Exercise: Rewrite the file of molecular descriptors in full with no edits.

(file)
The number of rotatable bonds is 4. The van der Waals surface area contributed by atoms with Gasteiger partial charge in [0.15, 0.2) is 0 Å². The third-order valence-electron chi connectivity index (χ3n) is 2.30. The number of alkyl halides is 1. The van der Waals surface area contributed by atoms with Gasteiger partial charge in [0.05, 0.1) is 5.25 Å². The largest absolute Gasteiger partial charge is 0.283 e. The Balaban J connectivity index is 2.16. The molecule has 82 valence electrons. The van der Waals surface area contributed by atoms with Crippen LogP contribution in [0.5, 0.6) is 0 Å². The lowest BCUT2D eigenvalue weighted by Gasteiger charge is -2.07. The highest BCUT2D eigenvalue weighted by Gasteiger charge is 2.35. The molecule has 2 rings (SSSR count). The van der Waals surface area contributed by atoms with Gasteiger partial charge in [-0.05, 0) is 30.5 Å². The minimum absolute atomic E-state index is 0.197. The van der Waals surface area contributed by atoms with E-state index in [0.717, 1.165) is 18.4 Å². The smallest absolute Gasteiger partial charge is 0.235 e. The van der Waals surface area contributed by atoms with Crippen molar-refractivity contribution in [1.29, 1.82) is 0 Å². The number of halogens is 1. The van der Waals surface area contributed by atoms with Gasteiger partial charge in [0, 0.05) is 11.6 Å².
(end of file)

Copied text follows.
The number of rotatable bonds is 4. The van der Waals surface area contributed by atoms with Gasteiger partial charge in [0.15, 0.2) is 0 Å². The third-order valence-electron chi connectivity index (χ3n) is 2.30. The number of alkyl halides is 1. The van der Waals surface area contributed by atoms with Gasteiger partial charge in [0.05, 0.1) is 5.25 Å². The largest absolute Gasteiger partial charge is 0.283 e. The Balaban J connectivity index is 2.16. The molecule has 82 valence electrons. The van der Waals surface area contributed by atoms with Crippen LogP contribution in [0.5, 0.6) is 0 Å². The lowest BCUT2D eigenvalue weighted by Gasteiger charge is -2.07. The highest BCUT2D eigenvalue weighted by Gasteiger charge is 2.35. The molecule has 2 rings (SSSR count). The van der Waals surface area contributed by atoms with Gasteiger partial charge in [-0.05, 0) is 30.5 Å². The minimum absolute atomic E-state index is 0.197. The van der Waals surface area contributed by atoms with E-state index in [0.717, 1.165) is 18.4 Å². The smallest absolute Gasteiger partial charge is 0.235 e. The van der Waals surface area contributed by atoms with Crippen molar-refractivity contribution in [1.29, 1.82) is 0 Å². The number of halogens is 1. The van der Waals surface area contributed by atoms with Gasteiger partial charge in [0, 0.05) is 11.6 Å².